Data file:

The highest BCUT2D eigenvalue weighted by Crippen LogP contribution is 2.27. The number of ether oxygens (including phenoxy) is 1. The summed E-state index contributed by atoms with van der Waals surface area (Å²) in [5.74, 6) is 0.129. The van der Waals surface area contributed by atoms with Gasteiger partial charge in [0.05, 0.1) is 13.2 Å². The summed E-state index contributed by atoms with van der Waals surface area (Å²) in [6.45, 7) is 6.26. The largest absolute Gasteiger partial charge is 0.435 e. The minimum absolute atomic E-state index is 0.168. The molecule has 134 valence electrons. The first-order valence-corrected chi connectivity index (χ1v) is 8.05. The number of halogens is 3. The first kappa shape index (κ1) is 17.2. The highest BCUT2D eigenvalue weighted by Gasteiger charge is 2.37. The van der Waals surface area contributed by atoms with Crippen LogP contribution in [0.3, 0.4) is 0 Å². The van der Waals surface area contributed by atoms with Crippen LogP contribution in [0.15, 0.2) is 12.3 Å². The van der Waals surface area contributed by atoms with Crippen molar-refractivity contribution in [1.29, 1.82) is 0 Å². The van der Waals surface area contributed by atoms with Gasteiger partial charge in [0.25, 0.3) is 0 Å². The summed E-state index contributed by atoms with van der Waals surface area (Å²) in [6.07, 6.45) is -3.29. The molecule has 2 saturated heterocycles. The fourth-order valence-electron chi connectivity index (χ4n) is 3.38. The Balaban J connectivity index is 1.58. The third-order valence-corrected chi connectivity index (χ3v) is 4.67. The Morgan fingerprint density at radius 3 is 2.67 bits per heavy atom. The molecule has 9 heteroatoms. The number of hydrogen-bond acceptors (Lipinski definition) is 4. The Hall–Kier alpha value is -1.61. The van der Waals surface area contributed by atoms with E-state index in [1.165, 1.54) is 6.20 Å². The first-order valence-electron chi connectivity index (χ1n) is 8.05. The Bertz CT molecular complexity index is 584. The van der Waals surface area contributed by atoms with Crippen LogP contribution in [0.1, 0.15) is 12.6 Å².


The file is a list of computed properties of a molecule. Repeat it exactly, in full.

The highest BCUT2D eigenvalue weighted by Crippen LogP contribution is 2.27. The number of ether oxygens (including phenoxy) is 1. The summed E-state index contributed by atoms with van der Waals surface area (Å²) in [5.74, 6) is 0.129. The van der Waals surface area contributed by atoms with Gasteiger partial charge in [0.05, 0.1) is 13.2 Å². The summed E-state index contributed by atoms with van der Waals surface area (Å²) in [6.45, 7) is 6.26. The largest absolute Gasteiger partial charge is 0.435 e. The minimum absolute atomic E-state index is 0.168. The molecule has 134 valence electrons. The first-order valence-corrected chi connectivity index (χ1v) is 8.05. The number of halogens is 3. The first kappa shape index (κ1) is 17.2. The highest BCUT2D eigenvalue weighted by Gasteiger charge is 2.37. The van der Waals surface area contributed by atoms with Crippen LogP contribution in [0.3, 0.4) is 0 Å². The van der Waals surface area contributed by atoms with Crippen LogP contribution in [0.15, 0.2) is 12.3 Å². The van der Waals surface area contributed by atoms with Crippen molar-refractivity contribution in [1.29, 1.82) is 0 Å². The van der Waals surface area contributed by atoms with Gasteiger partial charge in [0.25, 0.3) is 0 Å². The summed E-state index contributed by atoms with van der Waals surface area (Å²) in [6.07, 6.45) is -3.29. The molecule has 2 saturated heterocycles. The fourth-order valence-electron chi connectivity index (χ4n) is 3.38. The Balaban J connectivity index is 1.58. The third-order valence-corrected chi connectivity index (χ3v) is 4.67. The Morgan fingerprint density at radius 3 is 2.67 bits per heavy atom. The molecule has 9 heteroatoms. The number of hydrogen-bond acceptors (Lipinski definition) is 4. The Hall–Kier alpha value is -1.61. The van der Waals surface area contributed by atoms with E-state index in [1.165, 1.54) is 6.20 Å². The first-order valence-electron chi connectivity index (χ1n) is 8.05. The Bertz CT molecular complexity index is 584. The van der Waals surface area contributed by atoms with Crippen LogP contribution in [0.1, 0.15) is 12.6 Å².